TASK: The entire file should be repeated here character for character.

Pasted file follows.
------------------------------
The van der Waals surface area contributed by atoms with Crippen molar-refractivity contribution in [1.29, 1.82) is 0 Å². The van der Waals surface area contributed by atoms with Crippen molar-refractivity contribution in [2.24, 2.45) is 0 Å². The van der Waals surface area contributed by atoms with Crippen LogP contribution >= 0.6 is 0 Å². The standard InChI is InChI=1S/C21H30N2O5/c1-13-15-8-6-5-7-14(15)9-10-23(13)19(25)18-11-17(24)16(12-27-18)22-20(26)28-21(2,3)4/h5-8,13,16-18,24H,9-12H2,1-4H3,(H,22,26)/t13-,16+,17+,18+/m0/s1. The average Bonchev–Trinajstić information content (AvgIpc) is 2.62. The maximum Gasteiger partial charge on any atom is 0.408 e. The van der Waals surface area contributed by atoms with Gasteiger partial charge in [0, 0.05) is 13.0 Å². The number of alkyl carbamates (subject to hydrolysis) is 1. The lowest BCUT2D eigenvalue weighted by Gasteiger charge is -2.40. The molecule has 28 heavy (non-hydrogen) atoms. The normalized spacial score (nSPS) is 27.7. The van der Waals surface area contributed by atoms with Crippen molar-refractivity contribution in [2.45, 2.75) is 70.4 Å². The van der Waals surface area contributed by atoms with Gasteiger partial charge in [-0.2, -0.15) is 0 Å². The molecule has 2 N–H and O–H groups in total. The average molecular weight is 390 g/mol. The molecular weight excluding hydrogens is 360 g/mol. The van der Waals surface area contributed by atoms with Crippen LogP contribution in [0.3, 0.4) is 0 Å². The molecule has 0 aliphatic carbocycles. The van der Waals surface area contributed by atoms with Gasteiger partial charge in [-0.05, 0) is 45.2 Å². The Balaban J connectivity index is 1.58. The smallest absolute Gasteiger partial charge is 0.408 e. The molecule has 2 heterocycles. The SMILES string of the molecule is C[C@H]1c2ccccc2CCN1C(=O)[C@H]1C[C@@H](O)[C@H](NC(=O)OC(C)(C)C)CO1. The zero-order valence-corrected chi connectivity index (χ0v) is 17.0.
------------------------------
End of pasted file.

The van der Waals surface area contributed by atoms with Crippen molar-refractivity contribution in [1.29, 1.82) is 0 Å². The van der Waals surface area contributed by atoms with Crippen molar-refractivity contribution in [2.24, 2.45) is 0 Å². The van der Waals surface area contributed by atoms with Crippen LogP contribution >= 0.6 is 0 Å². The standard InChI is InChI=1S/C21H30N2O5/c1-13-15-8-6-5-7-14(15)9-10-23(13)19(25)18-11-17(24)16(12-27-18)22-20(26)28-21(2,3)4/h5-8,13,16-18,24H,9-12H2,1-4H3,(H,22,26)/t13-,16+,17+,18+/m0/s1. The average Bonchev–Trinajstić information content (AvgIpc) is 2.62. The maximum Gasteiger partial charge on any atom is 0.408 e. The van der Waals surface area contributed by atoms with Gasteiger partial charge in [0, 0.05) is 13.0 Å². The number of alkyl carbamates (subject to hydrolysis) is 1. The lowest BCUT2D eigenvalue weighted by Gasteiger charge is -2.40. The molecule has 28 heavy (non-hydrogen) atoms. The normalized spacial score (nSPS) is 27.7. The van der Waals surface area contributed by atoms with Crippen molar-refractivity contribution in [2.45, 2.75) is 70.4 Å². The van der Waals surface area contributed by atoms with Gasteiger partial charge in [-0.2, -0.15) is 0 Å². The molecule has 2 N–H and O–H groups in total. The average molecular weight is 390 g/mol. The molecular weight excluding hydrogens is 360 g/mol. The van der Waals surface area contributed by atoms with Crippen LogP contribution in [0.3, 0.4) is 0 Å². The molecule has 0 aliphatic carbocycles. The van der Waals surface area contributed by atoms with Gasteiger partial charge in [-0.05, 0) is 45.2 Å². The Balaban J connectivity index is 1.58. The smallest absolute Gasteiger partial charge is 0.408 e. The molecule has 2 heterocycles. The SMILES string of the molecule is C[C@H]1c2ccccc2CCN1C(=O)[C@H]1C[C@@H](O)[C@H](NC(=O)OC(C)(C)C)CO1. The zero-order valence-corrected chi connectivity index (χ0v) is 17.0.